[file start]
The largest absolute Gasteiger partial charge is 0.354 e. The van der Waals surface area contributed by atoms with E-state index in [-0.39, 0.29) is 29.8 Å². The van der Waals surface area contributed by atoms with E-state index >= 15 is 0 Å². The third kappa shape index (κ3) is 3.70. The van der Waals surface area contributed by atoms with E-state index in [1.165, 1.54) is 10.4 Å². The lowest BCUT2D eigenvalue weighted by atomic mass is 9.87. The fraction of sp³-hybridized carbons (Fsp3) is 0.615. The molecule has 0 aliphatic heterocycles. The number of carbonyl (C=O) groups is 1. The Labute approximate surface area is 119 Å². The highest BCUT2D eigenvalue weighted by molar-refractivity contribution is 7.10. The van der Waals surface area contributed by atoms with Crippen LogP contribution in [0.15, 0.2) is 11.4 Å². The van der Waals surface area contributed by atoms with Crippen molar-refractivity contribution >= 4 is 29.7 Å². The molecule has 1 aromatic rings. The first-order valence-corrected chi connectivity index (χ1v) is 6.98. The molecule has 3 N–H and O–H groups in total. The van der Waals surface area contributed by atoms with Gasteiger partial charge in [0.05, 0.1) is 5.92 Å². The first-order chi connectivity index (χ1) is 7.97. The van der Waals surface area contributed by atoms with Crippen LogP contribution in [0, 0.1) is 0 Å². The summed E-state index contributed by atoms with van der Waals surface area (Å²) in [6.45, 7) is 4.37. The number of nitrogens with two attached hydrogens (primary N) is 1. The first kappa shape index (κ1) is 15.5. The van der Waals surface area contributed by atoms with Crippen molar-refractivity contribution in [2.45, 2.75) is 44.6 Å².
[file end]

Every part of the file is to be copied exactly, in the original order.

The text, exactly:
The largest absolute Gasteiger partial charge is 0.354 e. The van der Waals surface area contributed by atoms with E-state index in [-0.39, 0.29) is 29.8 Å². The van der Waals surface area contributed by atoms with E-state index >= 15 is 0 Å². The third kappa shape index (κ3) is 3.70. The van der Waals surface area contributed by atoms with E-state index in [1.165, 1.54) is 10.4 Å². The lowest BCUT2D eigenvalue weighted by atomic mass is 9.87. The fraction of sp³-hybridized carbons (Fsp3) is 0.615. The molecule has 0 aliphatic heterocycles. The number of carbonyl (C=O) groups is 1. The Labute approximate surface area is 119 Å². The highest BCUT2D eigenvalue weighted by molar-refractivity contribution is 7.10. The van der Waals surface area contributed by atoms with Crippen LogP contribution in [0.15, 0.2) is 11.4 Å². The van der Waals surface area contributed by atoms with Crippen molar-refractivity contribution >= 4 is 29.7 Å². The molecule has 1 aromatic rings. The first-order valence-corrected chi connectivity index (χ1v) is 6.98. The molecule has 3 N–H and O–H groups in total. The van der Waals surface area contributed by atoms with Gasteiger partial charge in [0.05, 0.1) is 5.92 Å². The first-order chi connectivity index (χ1) is 7.97. The van der Waals surface area contributed by atoms with Crippen LogP contribution in [0, 0.1) is 0 Å². The summed E-state index contributed by atoms with van der Waals surface area (Å²) in [6.45, 7) is 4.37. The number of nitrogens with two attached hydrogens (primary N) is 1. The first kappa shape index (κ1) is 15.5. The van der Waals surface area contributed by atoms with Crippen molar-refractivity contribution in [2.45, 2.75) is 44.6 Å².